As Jesus gathered with his disciples in the upper room for the celebration of the Passover meal His mind was focused on the events to come. He sat in silence. The disciples’ minds were speculating on the promised Kingdom that the Messiah would usher in. They had seen, even participated in, the miracles. They were convinced beyond a doubt that they were indeed in the inner circle of God’s Holy King. Their conversation echoed their hearts.
Judas Iscariot leaned over to Bartholomew. “So, who do you think will be the second-in-command once the Kingdon is set up?”
Bartholomew shrugged. “I don’t know. Jesus hasn’t tipped His hand as to who it might be. Could be any one of us.”
Peter chimed in. “Well, we know it won’t be either James or John. Jesus shot that idea down when their Mommy requested that they be put in that position. Since I was the only other one who went with Jesus on the mountain and saw what we did, I guess that puts me in the most likely position to take on that role. We’re not even allowed to tell anybody what we saw that day.”
Judas Iscariot leaned back. “I’m the one Jesus put in charge of the money for this group. If He trusts me with that responsibility then He’s probably going to put me in that spot.”
The other Judas looked over his shoulder. “Jesus taught us that the last will be first. So maybe I’ll be in the top spot.”
Everybody laughed. When Jesus stood silence filled the room. All eyes watched as He walked over to the basin near the entrance. He took off His outer garment and wrapped the towel around His waist. He took the pitcher and filled the basin with water. He carried the basin to the reclining Judas Iscariot and carefully washed both feet, drying them with the towel.
Jesus brought the basin over to Bartholomew and repeated the process. As Peter saw Jesus approach him next he recoiled his feet away from Jesus. “Rabbi, are You going to wash my feet? That’s backward, You shall never wash my feet!”
Jesus smiled as He kneeled by the basin. “You don’t understand what I’m doing now, but you will later.”
Peter remained in the fetal position. “But, You’re the Rabbi. I should be the one washing Your feet. This just isn’t right.”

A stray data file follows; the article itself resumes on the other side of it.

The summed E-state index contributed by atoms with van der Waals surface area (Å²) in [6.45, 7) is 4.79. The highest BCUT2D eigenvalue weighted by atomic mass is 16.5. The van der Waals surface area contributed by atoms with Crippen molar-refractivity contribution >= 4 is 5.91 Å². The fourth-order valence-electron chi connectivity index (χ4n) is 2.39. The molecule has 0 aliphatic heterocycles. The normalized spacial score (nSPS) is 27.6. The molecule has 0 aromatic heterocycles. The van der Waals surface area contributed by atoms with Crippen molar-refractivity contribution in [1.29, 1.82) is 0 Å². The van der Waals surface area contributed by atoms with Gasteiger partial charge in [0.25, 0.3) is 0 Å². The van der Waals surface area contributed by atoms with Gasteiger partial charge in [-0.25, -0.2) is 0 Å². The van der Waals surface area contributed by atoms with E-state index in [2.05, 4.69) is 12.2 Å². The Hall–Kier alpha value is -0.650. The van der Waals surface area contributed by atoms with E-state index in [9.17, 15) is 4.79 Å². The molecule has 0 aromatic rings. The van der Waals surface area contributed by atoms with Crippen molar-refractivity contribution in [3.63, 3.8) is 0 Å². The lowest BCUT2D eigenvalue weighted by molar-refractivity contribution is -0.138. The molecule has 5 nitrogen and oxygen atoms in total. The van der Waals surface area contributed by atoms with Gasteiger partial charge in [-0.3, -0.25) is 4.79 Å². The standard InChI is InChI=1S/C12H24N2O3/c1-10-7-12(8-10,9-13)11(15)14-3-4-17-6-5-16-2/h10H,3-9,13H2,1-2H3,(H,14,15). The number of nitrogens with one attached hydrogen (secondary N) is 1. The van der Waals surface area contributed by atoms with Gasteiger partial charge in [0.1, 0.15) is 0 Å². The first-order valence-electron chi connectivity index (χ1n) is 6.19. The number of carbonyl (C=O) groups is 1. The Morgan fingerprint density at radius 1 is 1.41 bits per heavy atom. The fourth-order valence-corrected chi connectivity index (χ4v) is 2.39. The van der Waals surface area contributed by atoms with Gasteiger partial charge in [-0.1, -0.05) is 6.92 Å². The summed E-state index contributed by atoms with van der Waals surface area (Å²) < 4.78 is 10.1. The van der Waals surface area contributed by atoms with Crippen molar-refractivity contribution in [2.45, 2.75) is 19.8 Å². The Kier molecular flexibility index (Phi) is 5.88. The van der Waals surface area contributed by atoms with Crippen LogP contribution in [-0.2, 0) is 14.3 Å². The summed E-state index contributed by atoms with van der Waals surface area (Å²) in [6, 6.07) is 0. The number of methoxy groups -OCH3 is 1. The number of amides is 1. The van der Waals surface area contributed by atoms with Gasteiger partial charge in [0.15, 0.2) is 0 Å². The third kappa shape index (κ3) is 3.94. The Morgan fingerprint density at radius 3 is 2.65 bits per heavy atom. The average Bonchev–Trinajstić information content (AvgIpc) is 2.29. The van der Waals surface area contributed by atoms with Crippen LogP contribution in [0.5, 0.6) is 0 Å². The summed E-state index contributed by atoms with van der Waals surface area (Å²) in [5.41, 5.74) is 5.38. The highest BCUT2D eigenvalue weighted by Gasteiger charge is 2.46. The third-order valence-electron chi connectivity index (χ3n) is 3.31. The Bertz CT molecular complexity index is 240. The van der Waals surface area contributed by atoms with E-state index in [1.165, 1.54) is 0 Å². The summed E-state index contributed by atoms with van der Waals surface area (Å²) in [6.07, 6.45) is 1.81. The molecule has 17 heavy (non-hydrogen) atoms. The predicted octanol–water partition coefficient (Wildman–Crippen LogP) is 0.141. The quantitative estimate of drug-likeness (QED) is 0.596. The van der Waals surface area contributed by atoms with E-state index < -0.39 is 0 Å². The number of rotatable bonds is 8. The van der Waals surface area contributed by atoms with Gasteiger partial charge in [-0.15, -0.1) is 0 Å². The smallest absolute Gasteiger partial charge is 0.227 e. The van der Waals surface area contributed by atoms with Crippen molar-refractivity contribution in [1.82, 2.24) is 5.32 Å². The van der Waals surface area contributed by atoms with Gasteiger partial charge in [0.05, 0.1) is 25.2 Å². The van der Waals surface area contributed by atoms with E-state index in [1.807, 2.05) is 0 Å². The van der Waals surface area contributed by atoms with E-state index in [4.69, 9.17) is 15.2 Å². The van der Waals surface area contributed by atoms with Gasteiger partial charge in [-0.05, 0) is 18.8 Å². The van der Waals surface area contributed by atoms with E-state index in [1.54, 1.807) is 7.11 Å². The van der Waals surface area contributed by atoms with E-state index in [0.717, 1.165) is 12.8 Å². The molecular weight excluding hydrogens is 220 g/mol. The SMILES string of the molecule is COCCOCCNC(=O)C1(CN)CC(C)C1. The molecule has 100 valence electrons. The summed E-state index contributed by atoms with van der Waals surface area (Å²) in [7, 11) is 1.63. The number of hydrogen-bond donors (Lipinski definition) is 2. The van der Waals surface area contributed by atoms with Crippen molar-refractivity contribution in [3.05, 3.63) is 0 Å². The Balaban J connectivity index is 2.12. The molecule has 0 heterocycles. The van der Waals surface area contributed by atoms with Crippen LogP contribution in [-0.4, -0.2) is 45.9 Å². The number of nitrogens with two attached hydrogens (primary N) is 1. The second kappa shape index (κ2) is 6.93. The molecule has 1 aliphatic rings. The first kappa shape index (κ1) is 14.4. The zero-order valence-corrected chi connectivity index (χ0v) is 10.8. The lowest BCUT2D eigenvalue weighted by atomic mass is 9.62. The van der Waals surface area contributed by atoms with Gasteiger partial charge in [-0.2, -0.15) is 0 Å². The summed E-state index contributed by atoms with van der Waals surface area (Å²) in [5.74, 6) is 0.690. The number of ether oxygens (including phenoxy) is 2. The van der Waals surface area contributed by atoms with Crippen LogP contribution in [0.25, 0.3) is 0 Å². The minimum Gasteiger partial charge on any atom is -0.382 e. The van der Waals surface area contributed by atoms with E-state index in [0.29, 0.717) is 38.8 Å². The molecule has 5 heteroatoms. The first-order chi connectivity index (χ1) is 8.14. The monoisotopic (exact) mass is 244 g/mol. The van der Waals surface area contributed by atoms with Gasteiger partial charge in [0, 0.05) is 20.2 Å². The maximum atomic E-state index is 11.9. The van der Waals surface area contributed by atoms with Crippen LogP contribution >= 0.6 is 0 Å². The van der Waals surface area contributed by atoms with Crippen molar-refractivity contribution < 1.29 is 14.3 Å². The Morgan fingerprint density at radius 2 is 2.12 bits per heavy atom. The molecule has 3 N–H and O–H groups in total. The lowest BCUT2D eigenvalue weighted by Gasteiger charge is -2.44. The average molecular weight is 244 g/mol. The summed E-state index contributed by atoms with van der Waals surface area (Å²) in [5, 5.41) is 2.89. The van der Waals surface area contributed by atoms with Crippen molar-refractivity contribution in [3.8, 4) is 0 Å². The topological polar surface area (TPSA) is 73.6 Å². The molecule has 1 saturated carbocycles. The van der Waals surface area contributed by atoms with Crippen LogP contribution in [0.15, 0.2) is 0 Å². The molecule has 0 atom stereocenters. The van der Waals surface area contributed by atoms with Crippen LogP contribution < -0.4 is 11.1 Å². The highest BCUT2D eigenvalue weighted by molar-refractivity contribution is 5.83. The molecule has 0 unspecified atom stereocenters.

Jesus looked into Peter’s eyes. “If I don’t wash you, then you have no part of Me.”
Water splashed on the floor as Peter stretched his feet to Jesus and reached his hands as near to Jesus as he could get them. “Then wash my hands and head as well. I want nothing more than to be a part of You!”
Jesus chuckled. “You cleaned up before we came in here. Only your feet need washing now.”
Gentle splashing was the only sound in the room while Jesus washed every foot. After placing the basin in its original spot He took the towel off and put His garment back on.
Jesus looked into each set of eyes as He resumed His pre-meal position. “I have given you an example to follow. As I have washed your feet you shall wash each other’s feet. Do this and people will consider you great. No one is greater than the one who sends them, but everyone loves a servant’s heart.”
Talk about a story twist. None of the disciples saw this coming as they gathered for another Passover meal, the holiest of all the Jewish rituals. This meal commemorated the sacred event that preceded the Exodus from the nation’s captivity in Egypt many generations before. God’s deliverance was to be carefully remembered by every Jew on an annual basis.
As the Rabbi of this group Jesus would lead the proceedings. This was only the first twist He would surprise His followers with. Everything in the meal was meant as a fore-shadowing of the death Jesus would soon experience. The disciples had yet to realize this.
Being such a special event the men would do their best to wash up beforehand, hence Jesus’s remark to Peter about being clean enough that only his feet would need to be washed.
So, what was so special about the feet that Jesus felt the need to perform a separate washing for them? Let’s look at John 13:10 to see the answer. “A person who’s had a bath needs only to wash his feet; his whole body is clean. And you are clean, though not every one of you is.”
Jesus has a knack for saying something in the physical while meaning it in the spiritual sense. A person who’s had a bath has a clean body; a person who’s been spiritually bathed has a clean heart. The reborn have been cleansed of their sins, that won’t be taken away from them. Jesus’s last comment about not all of them being clean referred to Judas Iscariot being given over to Satan as the one who would be used to betray the Messiah into the hands of the executioners (the necessary evil that had to be done to carry out the divine appointment).
Jesus and His followers had open sandals and dirt roads to travel. So by getting to the site of the meal from where they had cleaned up the dust from the streets would have gotten on their feet. To remain clean they would have to wash the new dust off of their feet in order to maintain their purity.
Do you see it now? The feet are the part of the body that makes contact with the world. Being in the world we’re bound to get some of it on us. A special washing is necessary to maintain our purity. Core accountability groups are important to keep us from getting sucked into the world while we’re trying to reach the world with the gospel.
Do you have such a council established in your routine? If not, why not?
I’ll see you later. Wade